II.  Key Open Questions

Any comprehensive cybersecurity legislation or regulation must tackle a number of key issues, all of which raise challenging questions.

  1. Standard Setting.  Although many in Congress and the Administration prefer mandatory standards,27 they appear to have conceded that any cybersecurity program standards created by executive order or legislation will be voluntary.28  Even this compromise, however, will face stiff opposition.  For instance, the U.S. Chamber of Commerce, which appeared initially receptive to an incentive-based approach,29 now contends that standards created even under a voluntary program “could be used to impose new obligations on participating companies.”30 
  2. Information Sharing.  Private industry and various lobbying groups have expressed a variety of concerns over any program that entails the sharing of threat and vulnerability information between the government and the private sector.  First, as a general matter, companies worry that information sharing will be a one-way street, with considerably more information flowing to the government than to private industry.  Second, companies worry that without sufficient liability protections, they could be subject to litigation for sharing certain protected customer information or for failing to share information about a threat that results in some actionable harm.  Third, private companies have cited antitrust concerns about sharing information within their industry.  And finally, advocacy groups worry about the privacy implications of this information sharing with the government.31
  3. Liability Protection.  Congress, the Administration, and the private sector frequently identify liability protection as a key incentive to encourage companies to adopt cybersecurity standards or engage in sharing information related to cyber threats.32  The Obama administration has indicated, however, that any executive order will include no liability protections, as only Congress, through legislation, has the power to provide such protections.33 
  4. Definition of Critical Infrastructure.  Under both the revised Cybersecurity Act and, reportedly, the Obama administration’s draft executive order, the DHS-led cybersecurity council would have the authority to identify “critical cyber infrastructure” sectors which would be subject to the standards and information-sharing protocols.  Critics are concerned that DHS will apply that term liberally,34 and press reports suggest that the executive order might adopt an even broader view of critical infrastructure than that contemplated by the terms of the Cybersecurity Act.35

Each of these issues will figure prominently in any debate that will surely follow the issuance of an executive order or the introduction of new cybersecurity legislation.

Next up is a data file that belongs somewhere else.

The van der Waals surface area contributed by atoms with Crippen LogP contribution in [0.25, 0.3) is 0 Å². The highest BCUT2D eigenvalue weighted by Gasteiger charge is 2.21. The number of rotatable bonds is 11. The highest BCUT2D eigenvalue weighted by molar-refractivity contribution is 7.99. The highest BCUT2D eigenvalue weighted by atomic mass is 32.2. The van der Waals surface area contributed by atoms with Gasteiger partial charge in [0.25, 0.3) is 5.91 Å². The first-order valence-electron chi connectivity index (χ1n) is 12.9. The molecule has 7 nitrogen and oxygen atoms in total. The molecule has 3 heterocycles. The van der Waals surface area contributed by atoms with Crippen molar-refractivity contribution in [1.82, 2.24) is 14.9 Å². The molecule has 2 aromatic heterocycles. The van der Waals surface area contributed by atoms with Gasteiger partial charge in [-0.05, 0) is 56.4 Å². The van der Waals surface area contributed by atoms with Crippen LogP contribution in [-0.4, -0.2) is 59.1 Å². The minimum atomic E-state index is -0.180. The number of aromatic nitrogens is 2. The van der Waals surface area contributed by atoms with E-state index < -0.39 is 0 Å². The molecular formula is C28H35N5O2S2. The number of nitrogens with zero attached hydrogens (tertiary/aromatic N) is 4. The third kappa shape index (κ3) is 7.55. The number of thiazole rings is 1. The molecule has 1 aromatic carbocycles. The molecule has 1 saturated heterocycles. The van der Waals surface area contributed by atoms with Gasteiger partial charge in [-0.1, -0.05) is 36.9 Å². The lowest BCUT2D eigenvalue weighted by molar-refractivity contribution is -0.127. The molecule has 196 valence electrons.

III.  Responding to Senator Rockefeller’s Letter

It is important that companies keep this background and the political context in mind when deciding how to respond to Senator Rockefeller’s letter.36  They should also remember that their responses may be released to the public and that they must therefore strike a careful balance between providing complete and accurate responses and ensuring that they do not release sensitive business or propriety information that could be damaging to them or third parties.

1   Letter from Senator John D. Rockefeller IV (D-WV) to Virginia M. Rometty, President and Chief Executive Officer, International Business Machines (Sept. 19, 2012), available at

2   This letter represents only the most recent foray by Senator Rockefeller into cybersecurity issues.  For example, in May 2011, Rockefeller and four other senators wrote to Securities and Exchange Commission (“SEC”) Chairman Mary Schapiro requesting that the SEC issue guidance on when companies must disclose information related to intrusions and the risks posed to their information networks.  Letter from Senator John D. Rockefeller IV (D-WV) et al. to Mary Schapiro, Chairman, Securities and Exchange Commission, May 11, 2011, available at  In October 2011, the SEC Division of Corporate Finance issued such guidance.  See Cadwalader, Wickersham & Taft LLP, “The Evolving Obligations of Public Companies to Disclose Cyber-Intrusions,” Business Fraud Advisor, July 9, 2012,

3   Taylor Armerding, “Private Sector Fights on Despite Cybersecurity Bill’s Failure,” CSO Online, Aug. 23, 2012,

4   Eric Engleman & Chris Strohm, “Cybersecurity Disaster Seen in U.S. Survey Citing Spending Gaps,” Bloomberg, Jan. 31, 2012,; see also John Hayward, “Private Sector Isn’t Waiting for Feds to Deal with Internet Security,” Human Events, Aug. 21, 2012,